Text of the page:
A solar loan is ideal if you prefer not to pay for the system upfront. Many solar loans do not require a down payment, allowing immediate savings. With a solar loan, you own the system and can claim available incentives. While this option involves monthly payments, it generally results in significant long-term savings compared with leasing.

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    Solar Lease

    Leasing solar panels can be a great option for lower upfront costs. Monthly lease payments are typically lower than current utility rates, offering a more affordable way to harness solar energy. However, leasing does not provide panel ownership or access to tax benefits.

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    Power Purchase Agreement (PPA)

    A PPA is similar to a lease but differs in that you pay a fixed rate for the electricity produced by the panels rather than a fixed lease payment. The solar provider retains ownership of the panels and is responsible for maintenance and monitoring.

    PPAs typically require no upfront payment, making them an accessible choice for many homeowners. However, like leases, PPAs do not provide ownership of the panels and result in lower long-term savings.

What to Know When Buying a Home With Solar Panels

Several factors need careful evaluation when purchasing a home with existing solar panels. The age and condition of the panels, as well as existing agreements like lease contracts, can heavily influence your decision. Deciding if purchasing a house with solar panels depends on your situation and preferences. Asking these important questions will help you make a more informed decision:

How old are the panels, and what is their condition?
Are there any warranties or maintenance contracts in place?
Is the system owned or leased?
Who was responsible for installing the solar panels?
What is the condition of the roof?
What is the average monthly energy production?
What are the maintenance needs?
What does the production guarantee entail?
Are there local restrictions or limitations on the use of solar energy?

Securing a Mortgage for a Home with Solar Panels

Obtaining a mortgage for a home with solar panels can involve additional considerations. Your lender may have specific concerns about your ability to make lease payments for the solar system if you do not own the panels outright. Here are some important points to keep in mind:

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    Affordability of Lease Payments

    Ensure you can afford the remaining payments on the solar panels, if it's a lien. This is in addition to your other debts and financial responsibilities.

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    Lender Requirements

    Communicate the details of the solar panel financing to your lender. This includes whether the system is leased. Your lender requires this information to evaluate your eligibility for the remaining payments.

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    Contract Transfer

    Understand the terms of the current solar panel contract. Sometimes, the contract can be transferred to the new owner, while a new contract must be drafted at other times. Different companies have different policies, and the terms may change based on factors like your credit rating.

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    Consult With Experts

    Work with your real estate agent and a solar specialist to navigate the complexities of purchasing a home with solar panels. They can help you understand the financial implications and ensure a smooth mortgage application process.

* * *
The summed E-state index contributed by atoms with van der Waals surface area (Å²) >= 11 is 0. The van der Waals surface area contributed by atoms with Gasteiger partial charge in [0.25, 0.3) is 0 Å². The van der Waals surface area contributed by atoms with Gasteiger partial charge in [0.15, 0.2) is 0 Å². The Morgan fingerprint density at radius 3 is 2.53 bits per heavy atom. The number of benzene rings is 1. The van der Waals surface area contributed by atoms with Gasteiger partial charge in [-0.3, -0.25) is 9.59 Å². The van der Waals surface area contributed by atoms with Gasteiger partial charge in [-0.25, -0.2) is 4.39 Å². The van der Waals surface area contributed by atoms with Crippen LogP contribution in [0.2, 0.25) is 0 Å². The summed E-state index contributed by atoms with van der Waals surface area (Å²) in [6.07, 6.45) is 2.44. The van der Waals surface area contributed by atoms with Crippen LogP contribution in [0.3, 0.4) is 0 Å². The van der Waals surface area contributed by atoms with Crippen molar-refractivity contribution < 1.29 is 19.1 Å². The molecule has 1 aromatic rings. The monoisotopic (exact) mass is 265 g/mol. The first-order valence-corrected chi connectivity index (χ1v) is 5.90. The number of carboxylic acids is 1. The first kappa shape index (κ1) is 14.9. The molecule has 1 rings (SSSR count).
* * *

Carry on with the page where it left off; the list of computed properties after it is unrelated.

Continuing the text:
Additional Resourceson Solar Panels

Here are some valuable resources to help you decide about buying a home with solar panels. Each offers detailed information and tools to guide you through the process.

  • Department of Housing and Urban Development (HUD): HUD provides resources and programs to support energy-efficient home improvements. It also offers information on financing options and incentives for making your home more energy-efficient.
  • Energy Star: Energy Star, a program run by the U.S. Environmental Protection Agency and the Department of Energy, certifies energy-efficient products and practices, including solar panel systems.
  • National Renewable Energy Laboratory (NREL): NREL's resources include a solar calculator that helps estimate the energy production and cost savings of a solar panel system based on your location. It's a useful tool for homeowners considering solar energy.
  • Office of Energy Efficiency and Renewable Energy (EERE): EERE offers a wealth of information on energy efficiency and renewable energy technologies. Their website provides resources and tips for homeowners looking to make their homes more energy-efficient and adopt renewable energy solutions like solar power.
  • Solar Energy Industries Association (SEIA): SEIA offers extensive resources on solar energy, including industry reports, policy updates and consumer guides. Their website provides information on the benefits of solar power, how to go solar and the latest trends in the industry.
  • U.S. Department of Energy Solar Energy Technologies Office: SETO supports research and development to improve solar technologies' affordability, reliability and performance. Their website offers educational resources on solar energy, including guides for homeowners and detailed information on the latest advancements in solar technology.

About Nathan Paulus


Nathan Paulus headshot

Nathan Paulus is the Head of Content Marketing at MoneyGeek, with nearly 10 years of experience researching and creating content related to personal finance and financial literacy.

Paulus has a bachelor's degree in English from the University of St. Thomas, Houston. He enjoys helping people from all walks of life build stronger financial foundations.